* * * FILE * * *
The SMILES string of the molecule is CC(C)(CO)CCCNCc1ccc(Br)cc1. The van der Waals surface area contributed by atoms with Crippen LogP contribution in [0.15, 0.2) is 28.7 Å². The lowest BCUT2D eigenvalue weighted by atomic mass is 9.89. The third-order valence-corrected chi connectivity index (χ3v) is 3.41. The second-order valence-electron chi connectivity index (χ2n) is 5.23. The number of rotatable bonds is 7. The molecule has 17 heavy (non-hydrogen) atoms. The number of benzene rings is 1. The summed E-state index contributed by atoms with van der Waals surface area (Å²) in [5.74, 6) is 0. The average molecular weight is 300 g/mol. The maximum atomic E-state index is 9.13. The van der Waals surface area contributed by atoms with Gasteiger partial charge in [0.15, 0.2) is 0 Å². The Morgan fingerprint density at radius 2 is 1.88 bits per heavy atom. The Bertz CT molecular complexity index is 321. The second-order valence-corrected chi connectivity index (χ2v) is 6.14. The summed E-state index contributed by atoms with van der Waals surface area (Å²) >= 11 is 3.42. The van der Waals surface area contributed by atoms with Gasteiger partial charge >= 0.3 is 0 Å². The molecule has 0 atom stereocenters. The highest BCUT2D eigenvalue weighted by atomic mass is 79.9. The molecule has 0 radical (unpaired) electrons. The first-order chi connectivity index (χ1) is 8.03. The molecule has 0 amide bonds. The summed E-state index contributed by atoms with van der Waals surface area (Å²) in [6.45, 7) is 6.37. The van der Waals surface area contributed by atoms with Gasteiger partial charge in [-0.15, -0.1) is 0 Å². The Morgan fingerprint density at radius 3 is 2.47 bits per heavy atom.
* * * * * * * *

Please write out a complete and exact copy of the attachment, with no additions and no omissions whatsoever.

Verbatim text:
The SMILES string of the molecule is CC(C)(CO)CCCNCc1ccc(Br)cc1. The van der Waals surface area contributed by atoms with Crippen LogP contribution in [0.15, 0.2) is 28.7 Å². The lowest BCUT2D eigenvalue weighted by atomic mass is 9.89. The third-order valence-corrected chi connectivity index (χ3v) is 3.41. The second-order valence-electron chi connectivity index (χ2n) is 5.23. The number of rotatable bonds is 7. The molecule has 17 heavy (non-hydrogen) atoms. The number of benzene rings is 1. The summed E-state index contributed by atoms with van der Waals surface area (Å²) in [5.74, 6) is 0. The average molecular weight is 300 g/mol. The maximum atomic E-state index is 9.13. The van der Waals surface area contributed by atoms with Gasteiger partial charge in [0.15, 0.2) is 0 Å². The Morgan fingerprint density at radius 2 is 1.88 bits per heavy atom. The Bertz CT molecular complexity index is 321. The second-order valence-corrected chi connectivity index (χ2v) is 6.14. The summed E-state index contributed by atoms with van der Waals surface area (Å²) >= 11 is 3.42. The van der Waals surface area contributed by atoms with Gasteiger partial charge >= 0.3 is 0 Å². The molecule has 0 atom stereocenters. The highest BCUT2D eigenvalue weighted by atomic mass is 79.9. The molecule has 0 radical (unpaired) electrons. The first-order chi connectivity index (χ1) is 8.03. The molecule has 0 amide bonds. The summed E-state index contributed by atoms with van der Waals surface area (Å²) in [6.45, 7) is 6.37. The van der Waals surface area contributed by atoms with Gasteiger partial charge in [-0.15, -0.1) is 0 Å². The Morgan fingerprint density at radius 3 is 2.47 bits per heavy atom.